Independence Day

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“Have you been taking your meds?”

“Uh, no.”

“What have your blood sugars been running?”

“Yeah, I haven’t been checking them.”

“Blood pressure?”

“Nah….”

I paused for a moment to regroup. She was 8 months overdue for her office visit. Still, better late than never, right?

“Doc, I decided that I needed to start taking my health more seriously. I promise I am going to do better. My baby mamma… well I call her that… died last night. She had lupus, had been really sick. She has a teenage daughter…”

“Wait. What’s her name?”

She told me.

She was gone. 

It was over, then.

Over two years I had watched her pain grow, her eyesight fade, horrible wounds opening up, infections, blood clots… suffering upon suffering upon suffering. 

We knew it was going to happen, she and I. She wanted to die except that it would leave her daughter alone, with no one. She would take any amount of suffering to protect that girl.

Independence Day came anyway.

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87 thoughts on “Independence Day

  1. That is so sad. As her primary care physician, wouldn’t you be notified of her death by either the hospital or the coroner? Do you sometimes have patients who disappear and then you find out later that they died?

    Liked by 1 person

  2. Oh. Weeping. My mom was candid many times, in her worst spells, that she only got up and kept going so she could make sure we were safe. Her final breakdown came the day my youngest sister left home, almost like–it felt to us–I no longer have to try holding it all together.

    So this … this … oh.

    Liked by 4 people

  3. I imagine Independence Day can be nice, except when it comes at the cost of those who are dependent upon you. Perhaps this is a consolation to losing our daughter, as we were the only ones holding her up.

    Liked by 1 person

  4. Reblogged this on The Monster in Your Closet and commented:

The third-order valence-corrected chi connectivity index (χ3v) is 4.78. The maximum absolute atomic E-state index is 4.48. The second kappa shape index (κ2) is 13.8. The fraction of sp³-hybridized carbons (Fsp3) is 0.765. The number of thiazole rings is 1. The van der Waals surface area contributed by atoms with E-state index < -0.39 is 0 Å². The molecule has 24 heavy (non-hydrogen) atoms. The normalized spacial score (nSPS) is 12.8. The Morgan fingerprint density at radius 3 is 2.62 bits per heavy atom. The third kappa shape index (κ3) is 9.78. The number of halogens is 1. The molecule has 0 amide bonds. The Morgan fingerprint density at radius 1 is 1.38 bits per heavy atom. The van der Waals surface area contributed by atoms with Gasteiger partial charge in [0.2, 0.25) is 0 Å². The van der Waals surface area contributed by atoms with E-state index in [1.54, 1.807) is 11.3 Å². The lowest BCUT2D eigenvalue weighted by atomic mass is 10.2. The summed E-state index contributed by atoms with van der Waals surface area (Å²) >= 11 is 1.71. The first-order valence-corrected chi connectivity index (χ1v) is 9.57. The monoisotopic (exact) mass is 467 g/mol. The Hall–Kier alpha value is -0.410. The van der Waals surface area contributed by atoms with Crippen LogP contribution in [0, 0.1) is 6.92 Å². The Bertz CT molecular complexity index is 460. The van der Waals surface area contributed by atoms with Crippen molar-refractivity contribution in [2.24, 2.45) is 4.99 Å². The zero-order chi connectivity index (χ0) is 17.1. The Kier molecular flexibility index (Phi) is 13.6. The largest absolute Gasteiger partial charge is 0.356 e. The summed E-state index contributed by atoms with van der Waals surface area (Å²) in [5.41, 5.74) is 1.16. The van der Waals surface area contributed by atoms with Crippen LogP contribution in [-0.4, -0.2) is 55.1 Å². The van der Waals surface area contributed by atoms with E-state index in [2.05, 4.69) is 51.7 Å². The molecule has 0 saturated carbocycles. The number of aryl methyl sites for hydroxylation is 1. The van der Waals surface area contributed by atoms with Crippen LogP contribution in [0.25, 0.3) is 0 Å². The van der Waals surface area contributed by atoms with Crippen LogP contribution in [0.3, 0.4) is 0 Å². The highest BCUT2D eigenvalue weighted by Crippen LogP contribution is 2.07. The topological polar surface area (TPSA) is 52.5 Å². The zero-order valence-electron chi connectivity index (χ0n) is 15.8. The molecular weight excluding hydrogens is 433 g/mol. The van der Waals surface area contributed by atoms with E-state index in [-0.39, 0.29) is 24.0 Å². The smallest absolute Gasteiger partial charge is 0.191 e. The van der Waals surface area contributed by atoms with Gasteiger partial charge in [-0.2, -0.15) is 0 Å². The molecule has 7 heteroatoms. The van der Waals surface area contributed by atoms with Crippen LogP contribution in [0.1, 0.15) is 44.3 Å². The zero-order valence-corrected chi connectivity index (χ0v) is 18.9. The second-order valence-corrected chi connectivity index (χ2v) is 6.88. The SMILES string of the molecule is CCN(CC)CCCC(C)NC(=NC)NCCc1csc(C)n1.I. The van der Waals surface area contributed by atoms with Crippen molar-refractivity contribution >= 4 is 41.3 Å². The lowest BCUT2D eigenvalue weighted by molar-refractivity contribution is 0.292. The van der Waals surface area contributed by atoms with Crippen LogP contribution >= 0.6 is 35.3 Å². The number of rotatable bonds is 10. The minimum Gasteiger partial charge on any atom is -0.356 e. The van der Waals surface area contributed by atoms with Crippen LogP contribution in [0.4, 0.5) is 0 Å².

My mom taught me love, hope and forgiveness.

    She also taught me perseverance: going on when you don’t feel you can go on anymore, which was how she felt almost every day of her life.

    She was candid that she would have killed herself if she thought she could do so and still be reassured my siblings and I would be safe. Becaude those reassurances did not exist, she hung on, trying to find enough light to keep going.

    She was mentally ill in her later life. I didn’t understand how bad her illness had gotten until months after my youngest sister moved in with our godmother.

    The day my youngest sister moved out was the day my mom snapped completely.

    It was the day my mom no longer had to keep trying to keep it together for us.

    She was free. And then, when she died of cancer, that freedom became total.

    It was beautiful and brutal. I wished–and will always wish–such kinder freedoms for her.

    For me, reading this is a new kind of freedom for me: knowing there is someone not my sibling who understands. Who could have loved my mom for everything she was: broken, ferocious, tenacious, beautiful, and forever–in her yearning, her striving, her candor–the most inspiring woman I will ever know.

    Her striving paid, in part, for my independence.

    I am sobbing, and I am thankful.

    Liked by 3 people

  5. I hope all the combined feelings and hopes expressed. by you and everyone who reads and comments on this post some how reach your brave patient on the other side and her loved ones living, especially her daughter, and give them comfort, strength and peace.

    Liked by 1 person

  6. Sad post, and as you know, one with special meaning for me. I am humbled and feeling fortunate that there but for the grace of God, and at the same time wonder what led to the severe impact of her disease:

    Was it all the disease and her ill luck with the throw of those dice? Did she do everything to stay active and eat well? Was she prescribed steroids early in her diagnosis before first-line drugs (anti-inflammatories and Plaquenil) alone were tried for an extended period, and did these lead to depression, malaise, (lack of exercise, poor diet), organ complications…?

    (If you were the doctor treating her for the lupus for its entire course, I’m confident she received optimum care, Victo!)

    Whatever contributed–or not–the disease was ultimately the culprit, and this is very sad.

    Liked by 1 person

  7. I was dreading hearing this. You have written about this patient a couple of times, haven’t you. God be with her daughter. I am so glad she had your compassionate care. That does help. You are a blessing to your patients and others. There is more than one kind of healing.

    Liked by 1 person

  8. Just wanted to pop over and say hello and that I totally appreciate you always liking my posts. You have quite the fan club therefore it’s quite the honor πŸ˜€ Hope all is well with you and this is a very sad story…I pray the girl will be alright without her mother. I fear ever leaving my children motherless.

    Liked by 1 person

  9. Pingback: My Article Read (7-4-2015) | My Daily Musing

  10. >insert Weepy Joey here<
    Weepy Joey has lotsa friends with Lupus and she doesn't want them to suffer as they do and she desperately wants them to see their great-grandchildren. Weepy Joey wants a cure. I WANT A CURE.

    Liked by 1 person

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